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Sir James Mitchell GCMG (27 April 1866 – 26 July 1951) was the 13th Premier of Western Australiamarker, serving on two occasions, the Lieutenant-Governor of Western Australia for 15 years and the 22nd Governor of Western Australia.

Mitchell, the eldest of thirteen children, was educated at Bunbury, Western Australiamarker and in 1885 joined the Western Australian Bank. He later was a farmer.

In 1906, the state premier Newton Moore made Mitchell an honorary minister for agricultural expansion. In 1909 he was promoted, being given the portfolios of lands and agriculture. He recruited William Lowrie as director of agriculture.

On 17 May 1919, premier Hal Colebatch resigned and Mitchell succeeded to the position. Mitchell won the 1921 election and remained premier until 1924. During this period he garnered much publicity for his strong support for the Soldier-Settlement Scheme in the south-west of Western Australia. As a result of his enthusiastic promotion of this scheme (which ultimately proved very costly in terms of money and resources) he was dubbed "Moo-Cow" Mitchell by the local press. Nonetheless the establishment of a dairy industry in Western Australia can be largely credited to him. He also proved adept at dealing with the divisions between the Nationalist Party and the Country Party.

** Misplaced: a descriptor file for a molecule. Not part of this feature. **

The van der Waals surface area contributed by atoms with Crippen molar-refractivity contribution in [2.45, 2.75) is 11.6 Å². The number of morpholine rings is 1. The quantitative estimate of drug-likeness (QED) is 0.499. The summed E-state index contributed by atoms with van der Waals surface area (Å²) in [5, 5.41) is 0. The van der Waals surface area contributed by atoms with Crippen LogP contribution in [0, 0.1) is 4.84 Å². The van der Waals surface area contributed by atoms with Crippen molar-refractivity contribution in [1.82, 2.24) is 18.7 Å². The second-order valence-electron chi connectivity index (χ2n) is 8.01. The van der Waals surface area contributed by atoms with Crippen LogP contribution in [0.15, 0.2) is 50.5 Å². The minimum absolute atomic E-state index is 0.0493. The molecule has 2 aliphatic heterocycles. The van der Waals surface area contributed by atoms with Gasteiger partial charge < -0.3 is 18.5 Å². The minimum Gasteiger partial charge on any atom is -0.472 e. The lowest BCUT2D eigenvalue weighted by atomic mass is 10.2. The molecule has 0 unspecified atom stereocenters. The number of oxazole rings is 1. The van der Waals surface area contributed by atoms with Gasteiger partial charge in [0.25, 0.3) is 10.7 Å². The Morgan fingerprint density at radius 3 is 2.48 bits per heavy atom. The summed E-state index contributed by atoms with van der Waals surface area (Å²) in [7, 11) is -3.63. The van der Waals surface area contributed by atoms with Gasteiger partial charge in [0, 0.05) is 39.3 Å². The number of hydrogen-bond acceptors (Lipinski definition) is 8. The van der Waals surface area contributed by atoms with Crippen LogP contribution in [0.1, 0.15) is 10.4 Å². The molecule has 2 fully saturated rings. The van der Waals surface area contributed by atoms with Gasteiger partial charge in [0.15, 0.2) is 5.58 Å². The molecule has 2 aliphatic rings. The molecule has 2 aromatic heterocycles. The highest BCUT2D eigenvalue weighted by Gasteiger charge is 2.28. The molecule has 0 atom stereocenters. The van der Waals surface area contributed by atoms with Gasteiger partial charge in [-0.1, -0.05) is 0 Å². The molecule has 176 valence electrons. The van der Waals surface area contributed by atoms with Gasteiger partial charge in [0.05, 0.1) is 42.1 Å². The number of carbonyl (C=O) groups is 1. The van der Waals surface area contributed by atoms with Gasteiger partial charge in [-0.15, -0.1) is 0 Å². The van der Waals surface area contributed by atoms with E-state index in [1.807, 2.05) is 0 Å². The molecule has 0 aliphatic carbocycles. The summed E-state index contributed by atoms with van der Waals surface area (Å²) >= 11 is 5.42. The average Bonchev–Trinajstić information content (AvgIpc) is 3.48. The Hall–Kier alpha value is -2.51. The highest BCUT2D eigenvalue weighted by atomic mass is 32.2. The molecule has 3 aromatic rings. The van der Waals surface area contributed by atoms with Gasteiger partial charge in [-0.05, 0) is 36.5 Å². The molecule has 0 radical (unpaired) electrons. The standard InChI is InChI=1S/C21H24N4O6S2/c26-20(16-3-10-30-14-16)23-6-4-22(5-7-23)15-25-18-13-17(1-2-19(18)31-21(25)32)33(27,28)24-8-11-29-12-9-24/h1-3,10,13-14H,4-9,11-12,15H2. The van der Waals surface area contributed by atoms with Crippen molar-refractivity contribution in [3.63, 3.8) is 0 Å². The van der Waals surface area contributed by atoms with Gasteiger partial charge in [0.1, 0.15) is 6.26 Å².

Mitchell's election to a second term in office coincided with the onset of the Great Depression. His government was defeated at the 1933 state elections, in addition to which he became the first Western Australian premier to lose both a state election and his parliamentary seat (of Northam).

As a result of financial difficulties during the Great Depression, Tasmaniamarker had appointed a lieutenant governor in the 1930s. With the approval of the major political parties, in July 1933 Mitchell was appointed lieutenant governor of Western Australia. This meant that, although he resided in Government Housemarker, and was governor in all but name, he drew no salary, thus making a reduced demand on the public purse at a time when ordinary people were under severe restraint. He held the position until he was finally appointed governor in 1948. He retired from the post in June 1951, and died one month later.

Mitchell was the first Australian-born governor of Western Australia, and he remains the only person to have served as both Premier and Governor of the state. The Mitchell Freewaymarker was named in his honour, as was Sir James Mitchell Park in Victoria Parkmarker and Sir James Mitchell National Park.


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